The Barbell Bench Press Vs. Dumbbell Bench Press — When to Use Each
Only very rarely in strength sports is there a need to strictly choose one exercise over another. It’s not typically about “this move sucks, do only this one instead.” It’s about understanding your specific goals and needs on the platform or in the gym, and how your exercise selection can get you there.
Part of creating a successful training program is evaluating when to perform different moves. When it comes to making progress in the gym, having the right tool for the wrong job — or vice-versa — can be a recipe for disaster.
With barbells, you’re going to be able to lift more weight. Not to mention that you’re more likely to accurately assess your one-rep-max with a barbell than with dumbbells. So, if your goal is max strength, training with barbell bench presses makes more sense.
However, a 2021 study found that — as long as you move equivalent loads — dumbbell and barbell bench pressing can elicit similar strength gains. (1) It is worth mentioning that this study was conducted with college football players, so its findings may not be directly relevant to the average gym-goer.
For Muscle Growth
A 2017 study found that the dumbbell bench press elicited more pectoralis major and biceps brachii activation than the barbell bench press. (2) The deeper range of motion of dumbbell bench presses might be the culprit and may help you build more muscle as a result. On the other hand, the same study also found that the triceps brachii was more effectively stimulated by the barbell bench press. So if you’re looking to target your triceps for growth, it might be more effective to use a barbell.
For Sports Performance
If you’re a powerlifter, barbell bench presses are indispensable to performance, since benching is a competition lift. While dumbbell pressing can provide powerlifters with immense benefits as an accessory exercise, the barbell bench press should be a staple skill and strength exercise within a powerlifting training regimen.
For sports that do not require an athlete to bench a barbell, a combination of both lifts can be used to create a maximal combination of strength and muscular symmetry. Emphasizing dumbbell bench presses might help an athlete’s body become a bit more resilient against injury, since it emphasizes a freer range of motion for the shoulders and fights imbalances.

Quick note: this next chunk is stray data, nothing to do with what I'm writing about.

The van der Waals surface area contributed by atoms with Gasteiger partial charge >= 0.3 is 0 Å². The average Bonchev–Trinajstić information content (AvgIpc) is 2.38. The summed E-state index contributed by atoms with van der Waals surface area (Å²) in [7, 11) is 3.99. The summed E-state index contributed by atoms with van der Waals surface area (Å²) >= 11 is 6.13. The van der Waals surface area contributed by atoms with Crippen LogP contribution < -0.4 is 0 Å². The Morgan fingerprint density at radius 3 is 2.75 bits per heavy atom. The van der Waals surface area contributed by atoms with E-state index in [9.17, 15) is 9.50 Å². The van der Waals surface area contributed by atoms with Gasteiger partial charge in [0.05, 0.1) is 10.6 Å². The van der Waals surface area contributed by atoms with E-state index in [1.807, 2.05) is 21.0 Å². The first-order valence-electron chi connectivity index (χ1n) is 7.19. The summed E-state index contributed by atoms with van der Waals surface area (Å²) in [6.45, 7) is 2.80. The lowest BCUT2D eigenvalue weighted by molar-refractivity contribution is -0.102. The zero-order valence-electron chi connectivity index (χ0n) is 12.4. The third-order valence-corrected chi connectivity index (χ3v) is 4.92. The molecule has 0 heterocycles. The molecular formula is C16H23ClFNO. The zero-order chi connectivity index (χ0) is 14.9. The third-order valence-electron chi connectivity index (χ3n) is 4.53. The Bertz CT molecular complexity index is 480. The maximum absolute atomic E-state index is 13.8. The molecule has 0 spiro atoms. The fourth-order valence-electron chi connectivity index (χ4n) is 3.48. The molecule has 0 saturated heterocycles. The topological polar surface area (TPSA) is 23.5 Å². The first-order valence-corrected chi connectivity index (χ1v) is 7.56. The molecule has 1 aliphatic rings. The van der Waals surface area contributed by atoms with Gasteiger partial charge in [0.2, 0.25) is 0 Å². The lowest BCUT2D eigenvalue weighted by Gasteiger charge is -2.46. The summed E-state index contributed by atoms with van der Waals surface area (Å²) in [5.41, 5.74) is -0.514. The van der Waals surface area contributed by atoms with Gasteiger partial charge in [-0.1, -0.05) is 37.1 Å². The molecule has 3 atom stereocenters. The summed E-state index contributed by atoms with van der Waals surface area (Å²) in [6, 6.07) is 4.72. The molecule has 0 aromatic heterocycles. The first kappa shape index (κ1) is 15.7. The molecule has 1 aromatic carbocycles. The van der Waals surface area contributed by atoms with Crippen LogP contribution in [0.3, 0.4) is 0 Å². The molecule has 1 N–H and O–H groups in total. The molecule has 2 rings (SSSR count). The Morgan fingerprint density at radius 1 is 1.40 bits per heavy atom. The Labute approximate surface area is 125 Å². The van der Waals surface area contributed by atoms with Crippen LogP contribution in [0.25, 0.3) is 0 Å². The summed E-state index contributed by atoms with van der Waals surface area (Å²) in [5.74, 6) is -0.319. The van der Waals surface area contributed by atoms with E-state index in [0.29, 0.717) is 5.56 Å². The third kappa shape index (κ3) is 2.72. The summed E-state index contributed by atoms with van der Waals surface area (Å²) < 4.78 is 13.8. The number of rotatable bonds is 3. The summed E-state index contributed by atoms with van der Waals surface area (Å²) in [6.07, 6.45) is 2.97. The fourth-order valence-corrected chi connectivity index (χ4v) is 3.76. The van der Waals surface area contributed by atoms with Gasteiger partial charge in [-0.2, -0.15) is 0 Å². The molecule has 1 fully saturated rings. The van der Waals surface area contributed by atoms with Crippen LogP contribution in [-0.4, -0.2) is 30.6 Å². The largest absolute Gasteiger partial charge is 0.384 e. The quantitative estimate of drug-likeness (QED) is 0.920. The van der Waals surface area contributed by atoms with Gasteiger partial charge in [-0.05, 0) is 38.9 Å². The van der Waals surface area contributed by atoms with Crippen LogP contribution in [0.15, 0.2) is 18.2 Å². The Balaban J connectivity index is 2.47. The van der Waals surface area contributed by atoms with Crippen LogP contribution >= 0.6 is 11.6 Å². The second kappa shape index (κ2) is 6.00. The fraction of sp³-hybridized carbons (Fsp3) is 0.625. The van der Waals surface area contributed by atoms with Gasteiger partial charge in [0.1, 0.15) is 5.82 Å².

For Correcting Imbalances
Unilateral training reigns supreme when addressing imbalances and weaknesses. Barbell training does not allow for single-sided specialization, often hiding any weakness or deficiencies if they are present. By using dumbbells, you can target each side of the body to make sure you’re stable and strong throughout both unilateral and bilateral pressing.
In the event of an injury, the ability to vary joint angles and load placement on a side-by-side basis is a valuable tool. Provided you have been cleared to press by a licensed professional, dumbbells may allow you to accommodate tissues that may be at risk during the recovery process.
Beginners often lack acute neuromuscular control, which makes a single piece of equipment sometimes easier to handle when teaching pressing movements. However, beginners can (and should) use dumbbells and other unilateral pieces of equipment in addition to barbell training.
Using both types of equipment will help a beginner to learn stability, proprioception, and the fundamental movements necessary for growth. If you’re a beginner, integrating dumbbell work into your training can also help prevent muscular and strength imbalances from developing from the jump.
The Bottom Line
Training doesn’t have to be all or nothing — or in this case, all barbells or all dumbbells. Depending on your specific goals, you can prioritize one variation over the other during different training cycles. If you want a truly well-rounded chest training program, integrating both barbell and dumbbell bench presses will be to your benefit — provided you know how to get the most value from them.
- Heinecke, Marc L., Mauldin, Matthew L., Hunter, Monica L., Mann, J. Bryan, Mayhew, Jerry L. (2021) Relationship of Barbell and Dumbbell Repetitions With One Repetition Maximum Bench Press in College Football Players. Journal of Strength and Conditioning Research, (35), 66-S71.
- Farias DA, Willardson JM, Paz GA, Bezerra ES, Miranda H. (2017) Maximal Strength Performance and Muscle Activation for the Bench Press and Triceps Extension Exercises Adopting Dumbbell, Barbell, and Machine Modalities Over Multiple Sets. Journal of Strength and Conditioning Research, 31(7), 1879-1887.